Sunday morning

On Sunday, I was planning to visit an international church in Bochum, but then found out they were doing a Christmas pageant during the service in which the audience was encouraged to participate. The idea of not being able to sit in the back and observe kind of horrified an introvert like me, for whom walking up to the front to get communion is about the limit for a first visit. So I went to a nearby Catholic mass instead.

It was a nice enough service, but I don’t think I’ll be back. Although I love the sense of tradition inherent to the Catholic Church, the mass kept playing havoc with my Protestant sensibilities. However, the upside was that I got to light a candle, always a nice touch, and that it’s so close to my apartment that I managed to avoid getting drenched by the sudden downpour after the service, mostly because I was already home five minutes after the mass ended. So, you know, that’s good.


2 thoughts on “Sunday morning

  1. Jo says:

    Is there reason why you attend several different churches? I find it interesting. We are looking for a church that is alive. God is alive and I can’t bare to sit in a service that is the same over and over again and is essentially dead. I respect my Catholic friends but for me this rules out all Catholic churches. Going to church should make you excited, it shouldn’t be a chore.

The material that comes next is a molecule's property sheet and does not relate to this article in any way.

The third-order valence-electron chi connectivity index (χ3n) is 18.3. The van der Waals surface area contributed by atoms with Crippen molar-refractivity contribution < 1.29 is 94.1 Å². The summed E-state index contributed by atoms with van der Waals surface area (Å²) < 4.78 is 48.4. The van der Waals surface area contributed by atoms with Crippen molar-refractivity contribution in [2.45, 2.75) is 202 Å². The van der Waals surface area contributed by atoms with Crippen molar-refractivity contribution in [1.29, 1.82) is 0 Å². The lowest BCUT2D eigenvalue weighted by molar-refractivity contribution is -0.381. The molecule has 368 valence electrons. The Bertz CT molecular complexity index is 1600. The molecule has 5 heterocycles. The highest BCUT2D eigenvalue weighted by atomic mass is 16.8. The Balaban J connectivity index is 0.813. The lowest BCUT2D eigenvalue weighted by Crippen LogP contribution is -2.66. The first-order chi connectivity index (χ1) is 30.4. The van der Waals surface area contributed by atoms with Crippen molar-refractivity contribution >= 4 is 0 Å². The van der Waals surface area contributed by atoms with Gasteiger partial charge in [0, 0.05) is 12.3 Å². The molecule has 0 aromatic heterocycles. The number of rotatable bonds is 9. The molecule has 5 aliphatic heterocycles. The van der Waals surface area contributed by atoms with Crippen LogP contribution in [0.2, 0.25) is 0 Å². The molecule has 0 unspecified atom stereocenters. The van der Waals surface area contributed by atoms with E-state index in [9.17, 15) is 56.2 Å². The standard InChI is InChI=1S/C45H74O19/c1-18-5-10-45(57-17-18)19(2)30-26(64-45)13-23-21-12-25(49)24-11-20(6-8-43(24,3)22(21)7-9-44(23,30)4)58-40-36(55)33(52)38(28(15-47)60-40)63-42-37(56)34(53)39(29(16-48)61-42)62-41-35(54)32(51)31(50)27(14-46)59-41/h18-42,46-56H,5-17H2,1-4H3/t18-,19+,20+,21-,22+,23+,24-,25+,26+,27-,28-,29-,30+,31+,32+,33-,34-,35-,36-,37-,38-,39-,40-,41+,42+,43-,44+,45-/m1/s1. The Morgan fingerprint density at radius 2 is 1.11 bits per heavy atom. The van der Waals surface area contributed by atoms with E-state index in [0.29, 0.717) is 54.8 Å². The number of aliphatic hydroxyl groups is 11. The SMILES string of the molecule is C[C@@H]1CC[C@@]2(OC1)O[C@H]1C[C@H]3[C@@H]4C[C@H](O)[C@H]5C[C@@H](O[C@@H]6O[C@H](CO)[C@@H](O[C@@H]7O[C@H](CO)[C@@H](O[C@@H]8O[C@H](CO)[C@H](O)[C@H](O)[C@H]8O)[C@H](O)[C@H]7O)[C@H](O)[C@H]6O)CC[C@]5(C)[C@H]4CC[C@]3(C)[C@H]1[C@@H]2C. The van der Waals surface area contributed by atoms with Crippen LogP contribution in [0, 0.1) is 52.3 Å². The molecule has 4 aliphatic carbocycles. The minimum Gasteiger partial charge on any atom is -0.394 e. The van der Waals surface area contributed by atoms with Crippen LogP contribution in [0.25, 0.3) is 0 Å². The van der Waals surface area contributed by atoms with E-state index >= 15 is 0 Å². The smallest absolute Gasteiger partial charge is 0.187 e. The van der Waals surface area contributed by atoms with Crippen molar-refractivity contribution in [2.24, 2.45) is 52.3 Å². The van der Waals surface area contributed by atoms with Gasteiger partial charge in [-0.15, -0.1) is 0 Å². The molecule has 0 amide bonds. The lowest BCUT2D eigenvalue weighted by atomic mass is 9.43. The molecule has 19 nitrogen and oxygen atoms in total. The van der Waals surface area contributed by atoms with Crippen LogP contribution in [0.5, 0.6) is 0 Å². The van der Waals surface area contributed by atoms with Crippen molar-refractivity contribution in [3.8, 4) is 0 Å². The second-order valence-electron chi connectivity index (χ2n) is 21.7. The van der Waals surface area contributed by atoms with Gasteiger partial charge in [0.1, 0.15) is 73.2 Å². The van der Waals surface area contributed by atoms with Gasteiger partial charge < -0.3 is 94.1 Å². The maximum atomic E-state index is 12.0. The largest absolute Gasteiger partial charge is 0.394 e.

• Saskia says:

      Well, in the Netherlands I was Reformed, in the States I was Episcopalian, those are the traditions I know and love. Church cultures don’t always mean the same thing once you cross national boundaries, so I’m trying to find a church here in which I feel at home. That entails some shopping around 🙂 but I hope to be done with that soon!

      I wouldn’t say Catholic churches are dead. There is a beauty and power in rituals performed together and I for one feel the Holy Ghost there more than I do in, for example, evangelical churches. Anglican churches (with rituals very close to the Catholic church) speak to my soul in a way contemporary worship services don’t. I think worship–and what you consider an accurate representation of God’s aliveness, so to speak–depend a lot on who you are and how you’re used to worship. Participating in the common rituals of communion and prayer the same way every week make me much more excited than going to a service with a worship leader. But that probably has a lot to do with my introverted personality and just my general likes and dislikes.

      I don’t feel at home in Catholic churches because I don’t know the rituals. I’m sure that if I got to know them like I know the Episcopalian/Anglican ones I’d love them. But I hesitate to become Catholic because I do not do well in hierarchical environments and the gender inequality in the Catholic church is a major problem for me..sorry for the long response to your comment!

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